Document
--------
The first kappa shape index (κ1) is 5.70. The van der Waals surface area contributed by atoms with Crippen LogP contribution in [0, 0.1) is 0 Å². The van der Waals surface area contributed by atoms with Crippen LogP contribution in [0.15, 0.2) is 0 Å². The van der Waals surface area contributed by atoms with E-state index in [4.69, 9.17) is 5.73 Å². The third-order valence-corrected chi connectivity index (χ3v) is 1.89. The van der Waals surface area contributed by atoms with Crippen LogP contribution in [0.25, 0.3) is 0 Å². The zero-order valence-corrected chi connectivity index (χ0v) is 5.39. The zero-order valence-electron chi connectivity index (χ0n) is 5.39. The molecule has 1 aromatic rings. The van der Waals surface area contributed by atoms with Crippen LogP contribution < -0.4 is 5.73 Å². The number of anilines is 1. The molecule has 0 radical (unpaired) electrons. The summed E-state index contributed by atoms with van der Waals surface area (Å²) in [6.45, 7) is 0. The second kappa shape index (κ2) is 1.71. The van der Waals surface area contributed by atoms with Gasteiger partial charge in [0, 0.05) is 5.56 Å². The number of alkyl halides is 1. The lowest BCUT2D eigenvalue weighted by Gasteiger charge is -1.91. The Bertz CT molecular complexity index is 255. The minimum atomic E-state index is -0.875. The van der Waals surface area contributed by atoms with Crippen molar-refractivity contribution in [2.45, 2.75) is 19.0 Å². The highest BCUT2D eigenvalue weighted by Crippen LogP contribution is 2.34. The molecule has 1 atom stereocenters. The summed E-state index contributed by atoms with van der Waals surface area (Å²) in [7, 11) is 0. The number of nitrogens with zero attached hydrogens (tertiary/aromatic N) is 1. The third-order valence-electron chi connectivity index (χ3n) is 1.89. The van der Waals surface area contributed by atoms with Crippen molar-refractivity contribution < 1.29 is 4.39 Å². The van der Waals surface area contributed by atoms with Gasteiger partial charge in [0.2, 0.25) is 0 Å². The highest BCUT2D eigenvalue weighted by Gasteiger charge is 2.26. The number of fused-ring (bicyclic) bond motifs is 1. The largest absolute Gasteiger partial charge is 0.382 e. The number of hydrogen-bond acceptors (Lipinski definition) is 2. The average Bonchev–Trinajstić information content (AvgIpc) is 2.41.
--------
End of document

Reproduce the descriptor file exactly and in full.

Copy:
The first kappa shape index (κ1) is 5.70. The van der Waals surface area contributed by atoms with Crippen LogP contribution in [0, 0.1) is 0 Å². The van der Waals surface area contributed by atoms with Crippen LogP contribution in [0.15, 0.2) is 0 Å². The van der Waals surface area contributed by atoms with E-state index in [4.69, 9.17) is 5.73 Å². The third-order valence-corrected chi connectivity index (χ3v) is 1.89. The van der Waals surface area contributed by atoms with Crippen LogP contribution in [0.25, 0.3) is 0 Å². The zero-order valence-corrected chi connectivity index (χ0v) is 5.39. The zero-order valence-electron chi connectivity index (χ0n) is 5.39. The molecule has 1 aromatic rings. The van der Waals surface area contributed by atoms with Crippen LogP contribution < -0.4 is 5.73 Å². The number of anilines is 1. The molecule has 0 radical (unpaired) electrons. The summed E-state index contributed by atoms with van der Waals surface area (Å²) in [6.45, 7) is 0. The second kappa shape index (κ2) is 1.71. The van der Waals surface area contributed by atoms with Gasteiger partial charge in [0, 0.05) is 5.56 Å². The number of alkyl halides is 1. The lowest BCUT2D eigenvalue weighted by Gasteiger charge is -1.91. The Bertz CT molecular complexity index is 255. The minimum atomic E-state index is -0.875. The van der Waals surface area contributed by atoms with Crippen molar-refractivity contribution in [2.45, 2.75) is 19.0 Å². The highest BCUT2D eigenvalue weighted by Crippen LogP contribution is 2.34. The molecule has 1 atom stereocenters. The summed E-state index contributed by atoms with van der Waals surface area (Å²) in [7, 11) is 0. The number of nitrogens with zero attached hydrogens (tertiary/aromatic N) is 1. The third-order valence-electron chi connectivity index (χ3n) is 1.89. The van der Waals surface area contributed by atoms with Crippen molar-refractivity contribution < 1.29 is 4.39 Å². The van der Waals surface area contributed by atoms with Gasteiger partial charge in [0.2, 0.25) is 0 Å². The highest BCUT2D eigenvalue weighted by Gasteiger charge is 2.26. The number of fused-ring (bicyclic) bond motifs is 1. The largest absolute Gasteiger partial charge is 0.382 e. The number of hydrogen-bond acceptors (Lipinski definition) is 2. The average Bonchev–Trinajstić information content (AvgIpc) is 2.41.